availability_zone tag, you can see that the increased latency only affects hosts running applications within a single AZ. The alert notification includes a link (using tag variables) to a view of the Network Overview that is pre-filtered to show only network flows in which your application is a destination. You can correlate your NPM data with the rest of your telemetry data to investigate possible causes:
- There is heavy demand on applications running in the affected AZ
- Processes running within your application hosts are consuming more CPU than usual
- A recent release has introduced an error-prone code path into your application
- Infrastructure dependencies are unhealthy
You visit the Network Overview from the alert notification to check whether application hosts in the affected AZ are handling more network traffic than usual. The “Volume Sent” graph shows an anomalous increase in traffic to your service, suggesting that the application’s latency spike has resulted from factors outside the application’s code or conditions on the application host (such as a misconfigured upstream proxy or loss of availability in another AZ).
In the Network Overview, you click on one of the flows in which your application is a destination. A sidebar opens with more information about the flow. From there, you open the “Processes” tab to see data about all processes associated with the flow. By sorting the processes by CPU utilization, you can see right away whether any unexpected processes—e.g., a local DNS resolver—are consuming compute resources intended for your application.
Using the Network Overview sidebar that appears when you click a flow containing your application, you click the “Traces” tab. You see that requests to your application are resulting in 503 (Service Unavailable) response codes, which could mean that these requests have timed out. You inspect the flame graphs accompanying the errors and notice that a release your team is canarying in the affected availability zone includes a certain SQL Server query that is scanning entire tables, causing requests to exceed the timeout interval.
You visit a custom dashboard you created for your application that displays NPM data alongside other data from your infrastructure and applications. You adjust the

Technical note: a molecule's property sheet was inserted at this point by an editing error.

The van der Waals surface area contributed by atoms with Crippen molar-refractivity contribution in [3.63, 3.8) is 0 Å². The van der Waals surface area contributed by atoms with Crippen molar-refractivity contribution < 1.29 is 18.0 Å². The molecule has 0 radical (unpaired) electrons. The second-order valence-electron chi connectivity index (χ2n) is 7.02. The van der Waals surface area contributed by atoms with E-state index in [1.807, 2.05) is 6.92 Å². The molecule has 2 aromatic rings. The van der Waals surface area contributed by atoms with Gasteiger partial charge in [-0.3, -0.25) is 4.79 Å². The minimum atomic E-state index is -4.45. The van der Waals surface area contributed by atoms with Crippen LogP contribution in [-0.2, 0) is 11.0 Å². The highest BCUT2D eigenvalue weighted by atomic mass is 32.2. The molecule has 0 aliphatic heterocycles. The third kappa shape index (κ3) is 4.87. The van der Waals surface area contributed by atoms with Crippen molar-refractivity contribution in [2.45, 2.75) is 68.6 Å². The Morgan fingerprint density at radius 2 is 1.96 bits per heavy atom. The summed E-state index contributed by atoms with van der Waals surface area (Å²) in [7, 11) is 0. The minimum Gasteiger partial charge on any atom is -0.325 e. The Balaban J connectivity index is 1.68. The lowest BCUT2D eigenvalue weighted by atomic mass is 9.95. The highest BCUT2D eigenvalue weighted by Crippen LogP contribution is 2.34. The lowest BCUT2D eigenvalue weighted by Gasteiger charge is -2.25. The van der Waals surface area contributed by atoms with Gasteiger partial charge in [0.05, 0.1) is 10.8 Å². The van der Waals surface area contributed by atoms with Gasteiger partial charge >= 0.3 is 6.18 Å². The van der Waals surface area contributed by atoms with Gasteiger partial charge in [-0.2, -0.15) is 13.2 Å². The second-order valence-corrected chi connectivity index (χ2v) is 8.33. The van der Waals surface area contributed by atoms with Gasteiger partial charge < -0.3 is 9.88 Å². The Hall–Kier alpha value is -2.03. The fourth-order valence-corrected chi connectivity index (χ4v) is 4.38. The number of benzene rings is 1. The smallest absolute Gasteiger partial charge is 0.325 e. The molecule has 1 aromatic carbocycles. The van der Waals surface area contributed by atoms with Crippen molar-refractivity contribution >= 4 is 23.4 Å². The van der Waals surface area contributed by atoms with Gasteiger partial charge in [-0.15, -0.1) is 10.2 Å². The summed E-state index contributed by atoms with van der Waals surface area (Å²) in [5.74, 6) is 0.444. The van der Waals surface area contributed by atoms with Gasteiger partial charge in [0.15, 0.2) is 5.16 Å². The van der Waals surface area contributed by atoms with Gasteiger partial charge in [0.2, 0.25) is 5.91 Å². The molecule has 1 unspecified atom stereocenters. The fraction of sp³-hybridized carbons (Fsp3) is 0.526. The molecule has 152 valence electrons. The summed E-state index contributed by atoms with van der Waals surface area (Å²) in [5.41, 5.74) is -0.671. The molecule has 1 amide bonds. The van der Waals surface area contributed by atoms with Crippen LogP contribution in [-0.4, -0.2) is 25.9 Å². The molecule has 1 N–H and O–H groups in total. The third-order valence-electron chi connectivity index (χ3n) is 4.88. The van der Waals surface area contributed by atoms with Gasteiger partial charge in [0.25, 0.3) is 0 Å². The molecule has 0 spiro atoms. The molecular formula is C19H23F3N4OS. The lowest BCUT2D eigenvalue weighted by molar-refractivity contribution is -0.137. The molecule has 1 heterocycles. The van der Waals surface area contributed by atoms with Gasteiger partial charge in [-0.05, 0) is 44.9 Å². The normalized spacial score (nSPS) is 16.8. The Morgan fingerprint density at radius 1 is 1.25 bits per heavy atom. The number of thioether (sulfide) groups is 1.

availability_zone template variable to the one that triggered the alert for high application request latency. Datadog integrates with Azure, AWS, GCP, and other services, so you can check whether the request latency metric correlates with errors from cloud-based dependencies in that availability zone, such as a rise in
InvalidObjectState errors in Amazon S3 (
If none of these scenarios seem to explain the increased latency in a single AZ, your cloud provider may be experiencing an outage and you should contact their support team.
With Network Performance Monitoring for Windows hosts, you can get comprehensive visibility into multi-cloud and multi-OS environments. Datadog’s custom Windows driver inspects all of the traffic flowing through local network interfaces and reports data, without sampling, to the Datadog Agent. Like NPM’s eBPF-powered system probe for Linux, our Windows driver runs with minimal overhead.
To enable Network Performance Monitoring for Windows, just follow these steps:
First, download the MSI file for the Datadog Agent.
Second, enable the System Probe by editing its configuration file:
system_probe_config: enabled: true
Third, enable the Process Agent in the configuration file for the Datadog Agent:
process_config: enabled: true
Finally, restart the Datadog Agent. If you’re using PowerShell, run the following command:
restart-service -f datadogagent
net /y stop datadogagent && net start datadogagent
With NPM Windows support, you can visualize changes in your network topology, troubleshoot latency and connectivity issues, and iron out inefficiencies in your network architecture. If you don’t have a Datadog account, you can sign up for a free trial to start monitoring network flows across all of your infrastructure.